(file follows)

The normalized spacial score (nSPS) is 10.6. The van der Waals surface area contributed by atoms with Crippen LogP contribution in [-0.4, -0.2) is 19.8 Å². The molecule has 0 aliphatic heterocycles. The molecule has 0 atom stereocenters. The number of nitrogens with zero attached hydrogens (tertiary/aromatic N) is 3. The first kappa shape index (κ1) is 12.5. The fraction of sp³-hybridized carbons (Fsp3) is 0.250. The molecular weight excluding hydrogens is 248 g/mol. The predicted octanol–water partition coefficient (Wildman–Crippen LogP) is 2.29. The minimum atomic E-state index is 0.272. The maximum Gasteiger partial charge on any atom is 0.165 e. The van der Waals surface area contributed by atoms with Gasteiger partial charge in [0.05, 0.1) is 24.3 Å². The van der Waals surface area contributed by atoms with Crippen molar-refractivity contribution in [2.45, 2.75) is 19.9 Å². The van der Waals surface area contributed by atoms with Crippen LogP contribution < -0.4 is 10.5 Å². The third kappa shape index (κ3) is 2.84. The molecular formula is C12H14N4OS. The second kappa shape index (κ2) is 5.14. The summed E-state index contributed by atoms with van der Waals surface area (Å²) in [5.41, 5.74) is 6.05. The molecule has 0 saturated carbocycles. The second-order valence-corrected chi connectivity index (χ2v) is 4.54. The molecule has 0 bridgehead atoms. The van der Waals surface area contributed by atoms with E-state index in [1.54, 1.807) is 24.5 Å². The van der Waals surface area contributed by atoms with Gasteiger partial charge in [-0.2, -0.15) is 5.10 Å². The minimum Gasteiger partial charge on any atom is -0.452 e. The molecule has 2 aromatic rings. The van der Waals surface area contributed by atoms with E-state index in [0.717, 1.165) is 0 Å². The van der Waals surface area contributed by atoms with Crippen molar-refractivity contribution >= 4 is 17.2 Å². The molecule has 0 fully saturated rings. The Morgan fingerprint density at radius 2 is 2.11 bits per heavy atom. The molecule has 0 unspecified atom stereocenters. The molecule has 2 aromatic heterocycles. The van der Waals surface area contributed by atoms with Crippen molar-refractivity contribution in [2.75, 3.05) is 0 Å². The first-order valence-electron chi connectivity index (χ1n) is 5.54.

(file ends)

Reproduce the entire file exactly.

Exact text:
The normalized spacial score (nSPS) is 10.6. The van der Waals surface area contributed by atoms with Crippen LogP contribution in [-0.4, -0.2) is 19.8 Å². The molecule has 0 aliphatic heterocycles. The molecule has 0 atom stereocenters. The number of nitrogens with zero attached hydrogens (tertiary/aromatic N) is 3. The first kappa shape index (κ1) is 12.5. The fraction of sp³-hybridized carbons (Fsp3) is 0.250. The molecular weight excluding hydrogens is 248 g/mol. The predicted octanol–water partition coefficient (Wildman–Crippen LogP) is 2.29. The minimum atomic E-state index is 0.272. The maximum Gasteiger partial charge on any atom is 0.165 e. The van der Waals surface area contributed by atoms with Gasteiger partial charge in [0.05, 0.1) is 24.3 Å². The van der Waals surface area contributed by atoms with Crippen molar-refractivity contribution in [2.45, 2.75) is 19.9 Å². The van der Waals surface area contributed by atoms with Crippen LogP contribution < -0.4 is 10.5 Å². The third kappa shape index (κ3) is 2.84. The molecular formula is C12H14N4OS. The second kappa shape index (κ2) is 5.14. The summed E-state index contributed by atoms with van der Waals surface area (Å²) in [5.41, 5.74) is 6.05. The molecule has 0 saturated carbocycles. The second-order valence-corrected chi connectivity index (χ2v) is 4.54. The molecule has 0 bridgehead atoms. The van der Waals surface area contributed by atoms with E-state index in [1.54, 1.807) is 24.5 Å². The van der Waals surface area contributed by atoms with Gasteiger partial charge in [-0.2, -0.15) is 5.10 Å². The minimum Gasteiger partial charge on any atom is -0.452 e. The molecule has 2 aromatic rings. The van der Waals surface area contributed by atoms with E-state index in [0.717, 1.165) is 0 Å². The van der Waals surface area contributed by atoms with Crippen molar-refractivity contribution >= 4 is 17.2 Å². The molecule has 0 fully saturated rings. The Morgan fingerprint density at radius 2 is 2.11 bits per heavy atom. The molecule has 0 unspecified atom stereocenters. The molecule has 2 aromatic heterocycles. The van der Waals surface area contributed by atoms with Crippen molar-refractivity contribution in [2.75, 3.05) is 0 Å². The first-order valence-electron chi connectivity index (χ1n) is 5.54.